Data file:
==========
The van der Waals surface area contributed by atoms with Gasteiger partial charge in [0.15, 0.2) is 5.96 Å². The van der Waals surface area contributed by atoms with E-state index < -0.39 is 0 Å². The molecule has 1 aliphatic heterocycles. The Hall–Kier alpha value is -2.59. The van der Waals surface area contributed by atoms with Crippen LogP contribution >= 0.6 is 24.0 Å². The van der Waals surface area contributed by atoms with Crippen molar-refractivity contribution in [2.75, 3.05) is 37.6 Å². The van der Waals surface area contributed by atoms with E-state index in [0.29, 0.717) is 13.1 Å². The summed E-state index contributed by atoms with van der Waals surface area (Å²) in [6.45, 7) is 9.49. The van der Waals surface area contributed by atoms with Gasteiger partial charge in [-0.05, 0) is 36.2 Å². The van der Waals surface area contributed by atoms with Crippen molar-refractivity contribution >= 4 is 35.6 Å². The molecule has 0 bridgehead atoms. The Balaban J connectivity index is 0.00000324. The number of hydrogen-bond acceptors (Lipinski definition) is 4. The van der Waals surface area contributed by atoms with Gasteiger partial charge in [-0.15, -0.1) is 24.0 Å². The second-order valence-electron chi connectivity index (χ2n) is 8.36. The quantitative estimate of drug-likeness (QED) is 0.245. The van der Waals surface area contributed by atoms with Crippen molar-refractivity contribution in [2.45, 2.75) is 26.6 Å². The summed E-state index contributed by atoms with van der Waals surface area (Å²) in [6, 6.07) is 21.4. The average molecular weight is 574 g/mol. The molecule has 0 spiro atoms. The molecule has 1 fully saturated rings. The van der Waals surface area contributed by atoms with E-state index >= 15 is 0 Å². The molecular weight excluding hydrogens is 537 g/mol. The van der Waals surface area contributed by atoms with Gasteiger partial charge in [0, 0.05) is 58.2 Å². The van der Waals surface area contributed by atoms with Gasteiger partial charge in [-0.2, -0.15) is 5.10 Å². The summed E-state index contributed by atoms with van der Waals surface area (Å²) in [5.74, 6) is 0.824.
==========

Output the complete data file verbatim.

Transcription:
The van der Waals surface area contributed by atoms with Gasteiger partial charge in [0.15, 0.2) is 5.96 Å². The van der Waals surface area contributed by atoms with E-state index < -0.39 is 0 Å². The molecule has 1 aliphatic heterocycles. The Hall–Kier alpha value is -2.59. The van der Waals surface area contributed by atoms with Crippen LogP contribution >= 0.6 is 24.0 Å². The van der Waals surface area contributed by atoms with Crippen molar-refractivity contribution in [2.75, 3.05) is 37.6 Å². The van der Waals surface area contributed by atoms with E-state index in [0.29, 0.717) is 13.1 Å². The summed E-state index contributed by atoms with van der Waals surface area (Å²) in [6.45, 7) is 9.49. The van der Waals surface area contributed by atoms with Gasteiger partial charge in [-0.05, 0) is 36.2 Å². The van der Waals surface area contributed by atoms with Crippen molar-refractivity contribution >= 4 is 35.6 Å². The molecule has 0 bridgehead atoms. The Balaban J connectivity index is 0.00000324. The number of hydrogen-bond acceptors (Lipinski definition) is 4. The van der Waals surface area contributed by atoms with Gasteiger partial charge in [-0.15, -0.1) is 24.0 Å². The second-order valence-electron chi connectivity index (χ2n) is 8.36. The quantitative estimate of drug-likeness (QED) is 0.245. The van der Waals surface area contributed by atoms with Crippen molar-refractivity contribution in [2.45, 2.75) is 26.6 Å². The summed E-state index contributed by atoms with van der Waals surface area (Å²) in [6, 6.07) is 21.4. The average molecular weight is 574 g/mol. The molecule has 0 spiro atoms. The molecule has 1 fully saturated rings. The van der Waals surface area contributed by atoms with E-state index >= 15 is 0 Å². The molecular weight excluding hydrogens is 537 g/mol. The van der Waals surface area contributed by atoms with Gasteiger partial charge in [0, 0.05) is 58.2 Å². The van der Waals surface area contributed by atoms with Gasteiger partial charge in [-0.2, -0.15) is 5.10 Å². The summed E-state index contributed by atoms with van der Waals surface area (Å²) in [5.74, 6) is 0.824.